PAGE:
The Phony Campaign

2012-01-22 Update

[phony baloney]

Newt Gingrich rescued his campaign from oblivion by reminding South Carolina Republicans that he's not afraid to tackle the singlemost big issue facing the country: the silly left-wing media, embodied (this week) by John King of CNN.

Fearless prediction: in Monday's debate in Tampa, NBC's Brian Williams will ask Newt a question of dubious relevance; Newt will throw a pie at Williams in response. The audience will give Newt a standing ovation.

So, anyway, Newt has requalified for inclusion in our phony poll due to his rebound at Intrade:

Query String Hit Count Change Since
"Barack Obama" phony 169,000,000 +7,000,000
"Newt Gingrich" phony 21,800,000 ---
"Mitt Romney" phony 5,740,000 +100,000
"Gary Johnson" phony 1,470,000 -50,000

  • Professor Don Boudreaux shares a letter he wrote to the Wall Street Journal about attacks on Romney's time at Bain Capital:
    It's no surprise that Newt Gingrich and Rick Perry each attacks the perfectly appropriate capitalist activities that Mitt Romney performed during his time at Bain Capital ("Romney Lashes Back on Bain," Jan. 12): Gingrich and Perry are politicians, each desperate to delude voters into believing that he - and not Romney or anyone else - is fit to exercise the dizzying powers that today are vested in the U.S. presidency. Therefore, neither of these men will honor any principle or respect any truth if doing so will cost him votes; nor will either man refrain from any slander or shun any chicanery the practice of which will, in his estimation, beguile the masses into elevating him into the ostentation of the Oval Office.

    But, of course, Romney's own flip-flop on the health-care issue and his absurd attack on Americans who buy Chinese-made goods prove that he, too, is of the species politicus duplicitus - and, therefore, deserving of no sympathy.

    Prof Don expresses the theme of our Phony series very well.

  • At Reason, Peter Suderman amplifies just how well that politicus duplicitus tag applies to Mitt:
    There are two main things to remember about Mitt Romney. First, he's been on multiple sides of most every major issue. Second, he's currently on whatever side is most politically convenient.

    Romney isn't some garden variety legislative flip-flopper who's changed his mind a few times or reversed support for a few pieces of legislation; he's a true political shape shifter whose core political principles and beliefs are almost impossible to determine.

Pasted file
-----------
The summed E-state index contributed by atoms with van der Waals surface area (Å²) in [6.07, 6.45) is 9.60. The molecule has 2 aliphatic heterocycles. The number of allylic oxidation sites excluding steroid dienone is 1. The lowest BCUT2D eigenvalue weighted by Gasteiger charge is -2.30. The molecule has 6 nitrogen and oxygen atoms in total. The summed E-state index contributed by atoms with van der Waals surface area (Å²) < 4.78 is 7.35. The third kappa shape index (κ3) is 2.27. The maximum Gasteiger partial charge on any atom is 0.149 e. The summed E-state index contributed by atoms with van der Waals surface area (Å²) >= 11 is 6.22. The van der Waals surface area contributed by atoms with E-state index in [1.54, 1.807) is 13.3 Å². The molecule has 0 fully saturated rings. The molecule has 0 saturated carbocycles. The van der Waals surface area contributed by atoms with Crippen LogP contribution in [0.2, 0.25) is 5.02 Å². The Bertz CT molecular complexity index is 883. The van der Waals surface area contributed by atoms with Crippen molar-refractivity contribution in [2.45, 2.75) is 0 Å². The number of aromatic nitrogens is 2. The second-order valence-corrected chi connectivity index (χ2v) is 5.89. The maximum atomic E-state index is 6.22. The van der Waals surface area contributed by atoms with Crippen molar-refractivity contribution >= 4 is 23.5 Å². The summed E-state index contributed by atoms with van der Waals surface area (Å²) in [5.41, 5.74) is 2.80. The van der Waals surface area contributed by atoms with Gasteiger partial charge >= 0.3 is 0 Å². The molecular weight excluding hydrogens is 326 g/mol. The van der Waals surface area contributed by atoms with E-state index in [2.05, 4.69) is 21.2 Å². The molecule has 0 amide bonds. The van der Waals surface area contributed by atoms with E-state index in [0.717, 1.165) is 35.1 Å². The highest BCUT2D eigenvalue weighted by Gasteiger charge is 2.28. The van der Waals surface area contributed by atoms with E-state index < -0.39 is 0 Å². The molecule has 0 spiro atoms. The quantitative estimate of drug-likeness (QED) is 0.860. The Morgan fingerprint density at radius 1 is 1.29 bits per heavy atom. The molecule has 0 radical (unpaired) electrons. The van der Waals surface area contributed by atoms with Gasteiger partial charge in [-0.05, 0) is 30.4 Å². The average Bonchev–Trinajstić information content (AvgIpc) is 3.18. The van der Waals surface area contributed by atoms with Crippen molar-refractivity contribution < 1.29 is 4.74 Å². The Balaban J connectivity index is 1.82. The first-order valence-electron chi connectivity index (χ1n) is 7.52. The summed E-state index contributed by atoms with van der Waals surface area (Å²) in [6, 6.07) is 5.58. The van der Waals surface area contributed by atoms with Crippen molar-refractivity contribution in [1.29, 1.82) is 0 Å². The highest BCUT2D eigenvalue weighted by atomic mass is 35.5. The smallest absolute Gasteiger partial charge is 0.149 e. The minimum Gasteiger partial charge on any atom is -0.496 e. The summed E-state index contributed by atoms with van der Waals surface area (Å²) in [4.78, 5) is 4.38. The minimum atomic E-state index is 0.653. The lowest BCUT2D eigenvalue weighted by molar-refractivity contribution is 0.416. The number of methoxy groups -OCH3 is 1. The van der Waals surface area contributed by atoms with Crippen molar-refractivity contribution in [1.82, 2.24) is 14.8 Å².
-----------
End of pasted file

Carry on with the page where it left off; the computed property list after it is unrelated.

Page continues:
Suderman reviews the leaked McCain opposition research on Romney from 2008 and concludes: "You may not know exactly which Romney is going to show up once in office, but it's a safe bet that it won't be the one people voted for. "

    On the other hand…

  • President Obama issued his first campaign ad. You can watch it at the WaPo's Fact Checker column, which awarded it three out a possible four "Pinocchios". Among the most amusing fibs:
    Then, in bold type, the ad proclaims: President Obama "kept a campaign promise to toughen ethics rules" and it cites: "PolitiFact, 1/21/09."

    Politifact did write that on Jan. 21, 2009, but then it almost immediately changed its ruling as Obama began granting waivers to his ethics policy.

    The GOP nominee, whoever he is, will have to put on more staff to compete with Obama on phoniness. Because…

  • Sometimes it seems that the Obama campaign has made a conscious decision to rub our collective noses in its phony droppings. Quoting Andrew Malcolm:
    Hey, Mr. President! You've just destroyed the Keystone XL pipeline project and thousands of new union jobs. What are you gonna do now?

    "I'm going to Disney World."

    And he did. Phony detail: ostensibly to promote tourism, Obama's visit to the Magic Kingdom's Main Street caused it to be shut down for actual tourists.

    Among those belaboring the obvious was Newt Gingrich.

    "I think to close half of Magic Kingdom for the purpose of a White House invitation town hall meeting on a phony main street on behalf of a phony president just strikes me as weird. This is one of those things historians will write about," Gingrich said to a crowd of about 500 people sitting in the theater at Magnolia Hall.

    "I want you to think about the president standing with Mickey Mouse on one side and Goofy on the other," Gingrich continued. "And I'll let you decide which Cabinet office he'll likely offer to the two of them while he's there."


Last Modified 2014-12-05 11:38 AM EST